The language of the law seems straightforward, but Bruce Marcus, Channel 11's senior vice president for corporate marketing and communication, gives it a different spin. "First of all, we consider the Holiday Gift Exchange Program to be regularly scheduled programming," he explains. "We notified our viewers ahead of time, so they knew what to expect. The program was not an auction, or a marathon, or a pledge drive. It was educational and entertaining. We didn't break any rules." Indeed, the selling of the merchandise--most items priced between $35 and $100--was accompanied by slick promotional clips introducing the latest offerings from the CSO, the Art Institute, the Field Museum, the Lincoln Park Zoo, and WTTW itself. "We exposed the cultural riches of the city to a wide audience. That was a main criterion," Marcus points out. "Believe me, we had a lot of discussions internally about going ahead with this concept. We didn't want to disrupt people's viewing habits, so we didn't preempt prime time or kids' programs. We looked at where TV is going in the future, with the advent of Home Shopping and QVC. We're always under pressure to find new ways of making money."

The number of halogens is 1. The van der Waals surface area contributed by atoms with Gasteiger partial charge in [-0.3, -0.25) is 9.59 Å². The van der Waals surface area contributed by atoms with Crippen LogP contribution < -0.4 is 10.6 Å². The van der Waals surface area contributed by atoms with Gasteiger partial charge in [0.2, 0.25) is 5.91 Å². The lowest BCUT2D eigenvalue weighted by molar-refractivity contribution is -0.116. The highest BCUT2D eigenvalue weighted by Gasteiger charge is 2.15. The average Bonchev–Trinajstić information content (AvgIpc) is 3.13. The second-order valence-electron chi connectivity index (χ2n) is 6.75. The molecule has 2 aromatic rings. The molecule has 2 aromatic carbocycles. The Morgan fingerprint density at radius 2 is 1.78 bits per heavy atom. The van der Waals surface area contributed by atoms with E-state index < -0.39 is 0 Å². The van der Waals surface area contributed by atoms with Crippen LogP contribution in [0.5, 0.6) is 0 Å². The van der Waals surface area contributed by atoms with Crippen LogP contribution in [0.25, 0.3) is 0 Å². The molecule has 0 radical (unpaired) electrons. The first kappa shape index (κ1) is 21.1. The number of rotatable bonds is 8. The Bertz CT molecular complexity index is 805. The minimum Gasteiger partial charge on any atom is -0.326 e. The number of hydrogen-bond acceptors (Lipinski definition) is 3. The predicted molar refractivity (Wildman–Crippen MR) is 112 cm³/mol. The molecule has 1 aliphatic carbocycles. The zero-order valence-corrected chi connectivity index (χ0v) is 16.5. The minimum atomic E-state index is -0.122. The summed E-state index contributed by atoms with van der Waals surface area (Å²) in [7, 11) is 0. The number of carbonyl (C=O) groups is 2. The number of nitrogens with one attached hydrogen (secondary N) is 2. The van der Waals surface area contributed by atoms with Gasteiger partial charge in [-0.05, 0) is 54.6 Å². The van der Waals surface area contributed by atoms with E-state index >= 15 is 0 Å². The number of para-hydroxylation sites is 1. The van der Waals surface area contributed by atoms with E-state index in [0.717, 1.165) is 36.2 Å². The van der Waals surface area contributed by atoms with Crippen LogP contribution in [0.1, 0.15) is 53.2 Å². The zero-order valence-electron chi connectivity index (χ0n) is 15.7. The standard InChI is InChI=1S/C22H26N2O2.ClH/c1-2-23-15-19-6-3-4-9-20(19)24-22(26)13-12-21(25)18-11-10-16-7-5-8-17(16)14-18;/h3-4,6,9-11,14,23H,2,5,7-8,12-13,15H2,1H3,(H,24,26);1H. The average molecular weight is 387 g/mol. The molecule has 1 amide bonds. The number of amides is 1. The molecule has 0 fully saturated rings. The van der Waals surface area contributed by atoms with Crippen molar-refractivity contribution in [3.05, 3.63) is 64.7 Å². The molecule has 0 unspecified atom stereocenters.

There's no doubt that home-shopping services are becoming a potent force in the TV business. Pitching products directly to a vast viewership is part of the interactivity pundits are predicting for the brave new world of convergence, in which fiber-optic lines, cellular and computer technology, and virtual reality pave the superhighways through which information travels. The profits can be enormous, which is why the stock of Home Shopping Network quintupled in a few short years. It's also why Barry Diller, who used to run Fox Network, bought a stake in QVC and now runs the home-shopping giant, the only rival to Home Shopping Network. And why QVC, still a novice in the media business, is able to line up blue-chip corporate partners in its hostile takeover bid for Paramount Communications. WTTW has seen the future.
It has also stepped into murky legal waters. "From what I read, I believe the station did violate our regulation," says Roger Holberg, a spokesman for the FCC. "However, we really can't do anything until we receive a complaint from consumers or from our field office." (WFMT, as many listeners know, runs annual radiothons for the CSO and Lyric Opera, but it holds a commercial license and is not affected by the nonprofit status of its parent organization, the Chicago Educational Television Association, which also owns WTTW.)